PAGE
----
Diana Terry Greater Manchester, United Kingdom
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Manchester born artist, Diana Terry’s studio is in the Pennines and she would like viewers to look beyond the brushstrokes to remember a narrative associated with the environment and the landscape . Having originally studied ceramics she now works in paint and print to produce vibrant textured surfaces resonating memories of the land itself.

What I love about painting is that it embodies a series of thought and emotions. It's all there on the canvas as a record. I can add and remove paint at will. It doesn’t matter about my mood because its all useful. I tend to improvise what I do on the canvas. I have a vague roadmap in mind, but usually have to abandon it pretty sharpish.

I use canvas on wooden stretchers, prepared with a couple of coats of acrylic primer. I then paint the canvas a flat colour in acrylic paint. Acrylic is a good base for oil colours. It provides an even, unabsorbent surface, whereas oils absorb other oils at different rates. I use oil paint for all the brushstrokes and drawing - this is because oil paint is so flexible that I can adjust what I'm doing almost endlessly.

Oil paint is the most fantastically malleable substance like clay, oil paint remains wet long enough for endless changes of mind, and because of the way the pigment is held in the oil, it is beautifully luminescent. Clay and oil paint have chunky, buttery qualities so I can use similar skills with the palette knife in both materials.

I also use etching which is a very tactile medium relying as it does on mark making and acid etching. I use the process very freely discovering an excitement in the printing that compliments the vagaries of the clay and paint. It also connects me to previous artists that have used strong light and dense blacks to great effect.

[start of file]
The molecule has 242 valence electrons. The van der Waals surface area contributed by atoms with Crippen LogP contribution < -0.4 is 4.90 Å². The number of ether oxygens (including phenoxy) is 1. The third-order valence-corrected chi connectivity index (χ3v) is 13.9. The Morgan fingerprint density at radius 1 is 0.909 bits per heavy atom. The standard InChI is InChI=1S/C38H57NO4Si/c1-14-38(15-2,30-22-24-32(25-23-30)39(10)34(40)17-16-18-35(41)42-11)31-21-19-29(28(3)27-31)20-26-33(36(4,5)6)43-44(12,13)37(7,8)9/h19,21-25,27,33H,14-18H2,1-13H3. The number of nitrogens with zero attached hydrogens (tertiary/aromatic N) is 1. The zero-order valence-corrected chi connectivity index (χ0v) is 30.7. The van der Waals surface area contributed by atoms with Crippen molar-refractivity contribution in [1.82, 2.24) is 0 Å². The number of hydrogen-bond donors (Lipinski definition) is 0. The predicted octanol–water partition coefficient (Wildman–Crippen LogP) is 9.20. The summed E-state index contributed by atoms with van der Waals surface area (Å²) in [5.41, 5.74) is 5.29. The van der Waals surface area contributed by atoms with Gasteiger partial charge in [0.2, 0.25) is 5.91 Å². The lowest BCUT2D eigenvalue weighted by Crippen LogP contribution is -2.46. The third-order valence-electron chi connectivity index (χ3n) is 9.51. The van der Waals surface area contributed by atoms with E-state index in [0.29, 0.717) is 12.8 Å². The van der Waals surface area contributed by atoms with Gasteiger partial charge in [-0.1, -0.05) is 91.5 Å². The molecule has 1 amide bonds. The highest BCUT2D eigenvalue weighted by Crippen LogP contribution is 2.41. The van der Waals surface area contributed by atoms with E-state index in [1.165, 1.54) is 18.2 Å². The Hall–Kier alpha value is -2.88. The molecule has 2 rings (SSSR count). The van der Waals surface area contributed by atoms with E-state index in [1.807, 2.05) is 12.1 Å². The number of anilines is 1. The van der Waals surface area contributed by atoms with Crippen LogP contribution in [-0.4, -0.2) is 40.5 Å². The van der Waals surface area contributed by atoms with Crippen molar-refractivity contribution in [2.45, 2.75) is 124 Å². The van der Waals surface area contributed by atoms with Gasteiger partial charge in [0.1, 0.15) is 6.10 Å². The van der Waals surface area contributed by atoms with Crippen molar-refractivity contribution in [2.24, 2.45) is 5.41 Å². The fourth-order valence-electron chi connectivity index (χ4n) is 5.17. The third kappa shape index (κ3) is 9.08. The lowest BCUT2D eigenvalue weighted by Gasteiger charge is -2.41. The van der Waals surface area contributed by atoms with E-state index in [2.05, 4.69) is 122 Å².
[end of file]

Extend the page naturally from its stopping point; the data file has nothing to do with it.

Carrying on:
Source imagery is literally on my doorstep, but I’m still hooked on Victorian landscape traditions especially Paterson’s and William Stott’s use of paint to describe weather with their scale, dramatic use of light and shade. I like to use these to tell the narrative of the moors throughout the seasons including the recent wildfires.

At my studio I keep books, catalogues and magazines about art, architecture and design, such as Architecture Record and Art&Design an out-of-print interiors magazines, and an exhibition catalogue catalogue for Modern Houses in England by Maxwell Fry, British early modernist architect.

brutalist buildings sit alongside books about Expressionist painters Anselm Keifer, Lee Krasner, even Freidrich. They are surrounded by collections of human beings represented as masks, mystics and fertility icons. Alongside on my shelves are collections of Jewelery and associated catalogues.

Nordic Noir television programmes and Chinese contemporary art seem unlikely combinations but I found that when studying landscape traditions at my residency at the Paper Gallery, Manchester that there was a common theme. Artists like Wu Chi Tsug explored the textures of mountain terrains the flow of rivers and waters or celebrating the quiet beauty found in nature. I am fortunate enough to be able to access the University of Salford collection and that of the CFCCA in Manchester.